The unexpected plunge in the price of crude oil is throwing the energy markets in turmoil. It could force energy companies to defer $150 billion in future projects. However, it's not expected to cause much near-term damage to LNG projects in the U.S, despite the fact that the price of oil is an important component in LNG prices around the world. At least that's the view of analysts at energy intelligence firm, Wood Mackenzie, who see LNG's momentum in America continuing in 2015.
Construction boom continues
Wood Mackenzie sees 2015 as a pivotal year for America's budding LNG industry. The industry currently has four major LNG export projects under construction including Freeport LNG, Dominion Resources' (NYSE:D) Cove Point LNG, Sempra Energy's (NYSE:SRE) Cameron LNG, and Cheniere Energy's (NYSEMKT:LNG) Sabine Pass LNG, which is expected to begin exporting its first LNG cargos later this year. None of these projects are expected to be affected by the current turmoil in the energy market as all have signed up much of their LNG capacity under long-term contracts meaning construction should continue as scheduled.
Meanwhile, Wood Mackenzie sees two more projects beginning construction before the end of the year. One of the two is expected to be Cheniere Energy's Corpus Christi project, which is seen receiving its Final Investment Decision early this year. That project looks like a lock to begin construction as it recently signed a long-term transportation and storage agreement with Kinder Morgan (NYSE:KMI), which is going to build a new pipeline to supply gas for Cheniere's facility.
The other project that Wood Mackenzie expects to see begin construction this year is Elba Island, which is also known as Southern LNG. The project is a joint venture between Kinder Morgan and Royal Dutch Shell Plc (NYSE:RDS-A)(NYSE:RDS-B), and according to Kinder Morgan's timeline this project could begin construction in the second quarter of this year.
Once ground breaks on Southern LNG and Corpus Christi LNG Wood Mackenzie doesn't see any other projects beginning construction this year as the turmoil in the energy market is likely to cause projects farther down the pipeline to be delayed. Cheniere Energy's future expansion of the Sabine Pass, for example, could be among the projects being delayed. The company currently is building four LNG liquefaction trains at the facility, but it does have two more trains under development, which are expected to receive a Final Investment Decision later this year. That decision could be deferred until there is some more certainty in the energy market, especially given the massive amount of capital Cheniere Energy needs to raise over the next few years to complete its other LNG trains.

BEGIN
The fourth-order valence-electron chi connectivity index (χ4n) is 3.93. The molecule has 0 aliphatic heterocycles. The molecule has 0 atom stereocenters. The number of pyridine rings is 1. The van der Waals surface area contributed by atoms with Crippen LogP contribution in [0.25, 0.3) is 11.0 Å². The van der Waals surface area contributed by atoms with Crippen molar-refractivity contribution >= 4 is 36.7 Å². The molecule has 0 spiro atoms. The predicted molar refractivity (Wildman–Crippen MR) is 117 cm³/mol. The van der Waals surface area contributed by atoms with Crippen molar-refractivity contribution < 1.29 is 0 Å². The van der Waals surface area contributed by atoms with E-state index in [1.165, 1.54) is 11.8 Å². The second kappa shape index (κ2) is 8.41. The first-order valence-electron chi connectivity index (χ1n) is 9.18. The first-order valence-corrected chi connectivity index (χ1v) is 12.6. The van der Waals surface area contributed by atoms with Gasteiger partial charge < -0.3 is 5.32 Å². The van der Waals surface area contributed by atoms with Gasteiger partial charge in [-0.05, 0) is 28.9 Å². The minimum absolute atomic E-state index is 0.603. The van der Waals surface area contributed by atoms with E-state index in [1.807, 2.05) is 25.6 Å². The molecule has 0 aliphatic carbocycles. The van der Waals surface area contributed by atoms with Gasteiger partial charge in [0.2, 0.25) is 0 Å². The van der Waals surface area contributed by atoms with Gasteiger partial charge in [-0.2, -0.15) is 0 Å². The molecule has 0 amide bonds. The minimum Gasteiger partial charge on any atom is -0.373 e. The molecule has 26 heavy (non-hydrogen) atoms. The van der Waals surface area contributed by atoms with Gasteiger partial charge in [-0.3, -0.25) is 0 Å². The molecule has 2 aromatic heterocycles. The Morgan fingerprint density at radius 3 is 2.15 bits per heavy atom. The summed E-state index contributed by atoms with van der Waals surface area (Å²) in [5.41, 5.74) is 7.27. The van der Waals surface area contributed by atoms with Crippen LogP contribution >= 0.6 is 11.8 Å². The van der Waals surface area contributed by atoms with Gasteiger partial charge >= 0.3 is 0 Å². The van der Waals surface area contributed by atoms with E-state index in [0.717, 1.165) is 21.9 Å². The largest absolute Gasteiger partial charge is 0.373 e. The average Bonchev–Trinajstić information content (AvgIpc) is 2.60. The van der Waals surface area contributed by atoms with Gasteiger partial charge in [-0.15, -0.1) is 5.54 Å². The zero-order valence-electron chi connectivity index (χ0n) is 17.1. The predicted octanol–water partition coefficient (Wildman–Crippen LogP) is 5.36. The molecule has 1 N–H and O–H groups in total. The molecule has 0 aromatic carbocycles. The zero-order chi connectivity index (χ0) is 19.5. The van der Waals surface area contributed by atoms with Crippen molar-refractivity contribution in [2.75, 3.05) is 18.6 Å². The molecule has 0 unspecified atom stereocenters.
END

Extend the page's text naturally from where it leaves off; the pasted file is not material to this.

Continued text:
As the following slide notes, there are several LNG projects in various stages of the permitting process that could eventually be built in the U.S.
However, it's quite possible that the enthusiasm to move forward with some of the projects further away from construction could wane if oil prices remain muted. Demand for energy simply hasn't been as robust as forecasted, which could cause companies to rethink projects given the massive capital requirements to build an LNG export facility as those investments might not be recouped as fast as previously thought. Project sponsors could choose to defer investments until there is more clarity on future LNG demand or additional partners could be brought in to help take on some of the cost and risks associated with these projects.
The turmoil in the oil market isn't expected to cause any delays to the half dozen or so LNG export projects currently either under construction or heading in that direction this year. That said, new projects could be pushed back until there is some more clarity in the market. This is why 2015 is really a pivotal year for the industry as continued weak oil prices could push back America's hopes of becoming an LNG powerhouse.